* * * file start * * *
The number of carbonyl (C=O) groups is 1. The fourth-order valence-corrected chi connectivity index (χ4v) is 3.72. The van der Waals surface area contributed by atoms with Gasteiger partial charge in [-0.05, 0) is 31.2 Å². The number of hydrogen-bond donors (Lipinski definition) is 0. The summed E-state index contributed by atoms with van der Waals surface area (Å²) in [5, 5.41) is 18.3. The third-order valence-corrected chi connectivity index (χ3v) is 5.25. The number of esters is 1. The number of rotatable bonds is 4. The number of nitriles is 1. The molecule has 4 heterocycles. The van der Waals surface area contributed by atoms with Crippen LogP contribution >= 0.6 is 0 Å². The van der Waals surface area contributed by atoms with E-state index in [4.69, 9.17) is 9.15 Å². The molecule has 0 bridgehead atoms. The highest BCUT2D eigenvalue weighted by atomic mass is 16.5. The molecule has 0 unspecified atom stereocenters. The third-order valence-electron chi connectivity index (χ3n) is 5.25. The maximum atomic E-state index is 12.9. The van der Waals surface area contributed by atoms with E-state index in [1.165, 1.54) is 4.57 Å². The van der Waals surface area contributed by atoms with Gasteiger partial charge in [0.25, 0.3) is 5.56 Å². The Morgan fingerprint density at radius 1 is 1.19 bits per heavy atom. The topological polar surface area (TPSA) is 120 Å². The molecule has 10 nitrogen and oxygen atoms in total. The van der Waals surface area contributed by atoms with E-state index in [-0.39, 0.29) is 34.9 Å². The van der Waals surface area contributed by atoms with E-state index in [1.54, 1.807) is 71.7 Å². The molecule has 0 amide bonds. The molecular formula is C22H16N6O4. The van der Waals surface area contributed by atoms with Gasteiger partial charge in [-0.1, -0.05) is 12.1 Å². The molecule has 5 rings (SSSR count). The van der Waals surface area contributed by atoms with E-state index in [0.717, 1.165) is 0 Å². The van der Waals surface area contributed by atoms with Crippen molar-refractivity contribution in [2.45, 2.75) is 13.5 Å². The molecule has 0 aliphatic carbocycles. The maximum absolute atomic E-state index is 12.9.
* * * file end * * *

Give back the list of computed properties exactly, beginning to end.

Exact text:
The number of carbonyl (C=O) groups is 1. The fourth-order valence-corrected chi connectivity index (χ4v) is 3.72. The van der Waals surface area contributed by atoms with Gasteiger partial charge in [-0.05, 0) is 31.2 Å². The number of hydrogen-bond donors (Lipinski definition) is 0. The summed E-state index contributed by atoms with van der Waals surface area (Å²) in [5, 5.41) is 18.3. The third-order valence-corrected chi connectivity index (χ3v) is 5.25. The number of esters is 1. The number of rotatable bonds is 4. The number of nitriles is 1. The molecule has 4 heterocycles. The van der Waals surface area contributed by atoms with Crippen LogP contribution >= 0.6 is 0 Å². The van der Waals surface area contributed by atoms with E-state index in [4.69, 9.17) is 9.15 Å². The molecule has 0 bridgehead atoms. The highest BCUT2D eigenvalue weighted by atomic mass is 16.5. The molecule has 0 unspecified atom stereocenters. The third-order valence-electron chi connectivity index (χ3n) is 5.25. The maximum atomic E-state index is 12.9. The van der Waals surface area contributed by atoms with E-state index in [1.165, 1.54) is 4.57 Å². The van der Waals surface area contributed by atoms with Gasteiger partial charge in [0.25, 0.3) is 5.56 Å². The Morgan fingerprint density at radius 1 is 1.19 bits per heavy atom. The topological polar surface area (TPSA) is 120 Å². The molecule has 10 nitrogen and oxygen atoms in total. The van der Waals surface area contributed by atoms with E-state index in [-0.39, 0.29) is 34.9 Å². The van der Waals surface area contributed by atoms with E-state index in [1.54, 1.807) is 71.7 Å². The molecule has 0 amide bonds. The molecular formula is C22H16N6O4. The van der Waals surface area contributed by atoms with Gasteiger partial charge in [-0.1, -0.05) is 12.1 Å². The molecule has 5 rings (SSSR count). The van der Waals surface area contributed by atoms with E-state index in [0.717, 1.165) is 0 Å². The van der Waals surface area contributed by atoms with Crippen molar-refractivity contribution in [2.45, 2.75) is 13.5 Å². The molecule has 0 aliphatic carbocycles. The maximum absolute atomic E-state index is 12.9.